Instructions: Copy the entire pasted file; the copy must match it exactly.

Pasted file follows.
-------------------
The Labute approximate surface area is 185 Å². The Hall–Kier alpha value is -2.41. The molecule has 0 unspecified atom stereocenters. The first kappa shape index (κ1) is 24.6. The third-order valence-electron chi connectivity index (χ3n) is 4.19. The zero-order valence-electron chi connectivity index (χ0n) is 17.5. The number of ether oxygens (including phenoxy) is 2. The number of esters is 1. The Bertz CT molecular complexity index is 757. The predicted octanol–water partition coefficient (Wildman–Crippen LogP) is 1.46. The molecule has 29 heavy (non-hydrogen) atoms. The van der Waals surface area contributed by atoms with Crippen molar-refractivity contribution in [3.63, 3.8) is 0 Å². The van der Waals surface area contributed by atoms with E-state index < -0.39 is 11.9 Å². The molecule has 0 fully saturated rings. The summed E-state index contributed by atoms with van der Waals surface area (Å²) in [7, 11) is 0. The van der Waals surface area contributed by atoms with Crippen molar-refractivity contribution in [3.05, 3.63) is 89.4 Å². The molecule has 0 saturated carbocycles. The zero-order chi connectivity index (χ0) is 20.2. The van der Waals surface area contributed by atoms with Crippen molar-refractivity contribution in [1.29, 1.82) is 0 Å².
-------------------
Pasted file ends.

The Labute approximate surface area is 185 Å². The Hall–Kier alpha value is -2.41. The molecule has 0 unspecified atom stereocenters. The first kappa shape index (κ1) is 24.6. The third-order valence-electron chi connectivity index (χ3n) is 4.19. The zero-order valence-electron chi connectivity index (χ0n) is 17.5. The number of ether oxygens (including phenoxy) is 2. The number of esters is 1. The Bertz CT molecular complexity index is 757. The predicted octanol–water partition coefficient (Wildman–Crippen LogP) is 1.46. The molecule has 29 heavy (non-hydrogen) atoms. The van der Waals surface area contributed by atoms with Crippen molar-refractivity contribution in [3.63, 3.8) is 0 Å². The van der Waals surface area contributed by atoms with E-state index < -0.39 is 11.9 Å². The molecule has 0 fully saturated rings. The summed E-state index contributed by atoms with van der Waals surface area (Å²) in [7, 11) is 0. The van der Waals surface area contributed by atoms with Crippen molar-refractivity contribution in [3.05, 3.63) is 89.4 Å². The molecule has 0 saturated carbocycles. The zero-order chi connectivity index (χ0) is 20.2. The van der Waals surface area contributed by atoms with Crippen molar-refractivity contribution in [1.29, 1.82) is 0 Å².